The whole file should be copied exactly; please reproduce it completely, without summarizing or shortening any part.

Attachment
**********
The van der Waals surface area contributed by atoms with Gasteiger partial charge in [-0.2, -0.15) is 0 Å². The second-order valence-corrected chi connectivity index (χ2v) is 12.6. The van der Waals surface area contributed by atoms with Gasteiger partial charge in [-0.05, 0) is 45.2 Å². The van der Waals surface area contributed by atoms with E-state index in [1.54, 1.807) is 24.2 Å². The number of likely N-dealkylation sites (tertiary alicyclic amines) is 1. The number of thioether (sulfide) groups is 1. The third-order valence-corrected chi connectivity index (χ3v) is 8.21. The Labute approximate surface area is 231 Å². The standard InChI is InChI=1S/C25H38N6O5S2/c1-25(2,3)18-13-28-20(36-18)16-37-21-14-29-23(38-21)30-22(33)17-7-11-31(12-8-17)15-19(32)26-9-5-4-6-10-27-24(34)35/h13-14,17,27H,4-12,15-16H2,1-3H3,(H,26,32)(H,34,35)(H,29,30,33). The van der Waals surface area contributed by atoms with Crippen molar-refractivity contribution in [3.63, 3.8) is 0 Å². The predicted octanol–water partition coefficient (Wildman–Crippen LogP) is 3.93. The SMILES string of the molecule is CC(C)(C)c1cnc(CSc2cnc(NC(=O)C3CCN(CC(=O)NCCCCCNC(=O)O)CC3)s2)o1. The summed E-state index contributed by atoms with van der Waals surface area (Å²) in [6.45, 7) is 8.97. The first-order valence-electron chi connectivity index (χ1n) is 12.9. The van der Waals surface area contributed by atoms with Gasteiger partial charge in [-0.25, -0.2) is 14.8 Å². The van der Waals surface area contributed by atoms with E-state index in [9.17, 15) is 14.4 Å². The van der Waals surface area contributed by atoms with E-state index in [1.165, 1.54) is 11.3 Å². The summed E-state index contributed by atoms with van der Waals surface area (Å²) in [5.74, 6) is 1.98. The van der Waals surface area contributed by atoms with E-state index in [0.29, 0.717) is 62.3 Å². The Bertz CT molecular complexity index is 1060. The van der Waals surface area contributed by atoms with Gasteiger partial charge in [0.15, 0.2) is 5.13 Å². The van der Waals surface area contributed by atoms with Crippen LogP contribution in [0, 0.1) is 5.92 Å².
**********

The van der Waals surface area contributed by atoms with Gasteiger partial charge in [-0.2, -0.15) is 0 Å². The second-order valence-corrected chi connectivity index (χ2v) is 12.6. The van der Waals surface area contributed by atoms with Gasteiger partial charge in [-0.05, 0) is 45.2 Å². The van der Waals surface area contributed by atoms with E-state index in [1.54, 1.807) is 24.2 Å². The number of likely N-dealkylation sites (tertiary alicyclic amines) is 1. The number of thioether (sulfide) groups is 1. The third-order valence-corrected chi connectivity index (χ3v) is 8.21. The Labute approximate surface area is 231 Å². The standard InChI is InChI=1S/C25H38N6O5S2/c1-25(2,3)18-13-28-20(36-18)16-37-21-14-29-23(38-21)30-22(33)17-7-11-31(12-8-17)15-19(32)26-9-5-4-6-10-27-24(34)35/h13-14,17,27H,4-12,15-16H2,1-3H3,(H,26,32)(H,34,35)(H,29,30,33). The van der Waals surface area contributed by atoms with Crippen molar-refractivity contribution in [3.63, 3.8) is 0 Å². The predicted octanol–water partition coefficient (Wildman–Crippen LogP) is 3.93. The SMILES string of the molecule is CC(C)(C)c1cnc(CSc2cnc(NC(=O)C3CCN(CC(=O)NCCCCCNC(=O)O)CC3)s2)o1. The summed E-state index contributed by atoms with van der Waals surface area (Å²) in [6.45, 7) is 8.97. The first-order valence-electron chi connectivity index (χ1n) is 12.9. The van der Waals surface area contributed by atoms with Gasteiger partial charge in [-0.25, -0.2) is 14.8 Å². The van der Waals surface area contributed by atoms with E-state index in [9.17, 15) is 14.4 Å². The van der Waals surface area contributed by atoms with E-state index in [1.165, 1.54) is 11.3 Å². The summed E-state index contributed by atoms with van der Waals surface area (Å²) in [5.74, 6) is 1.98. The van der Waals surface area contributed by atoms with E-state index in [0.29, 0.717) is 62.3 Å². The Bertz CT molecular complexity index is 1060. The van der Waals surface area contributed by atoms with Gasteiger partial charge in [0.15, 0.2) is 5.13 Å². The van der Waals surface area contributed by atoms with Crippen LogP contribution in [0, 0.1) is 5.92 Å².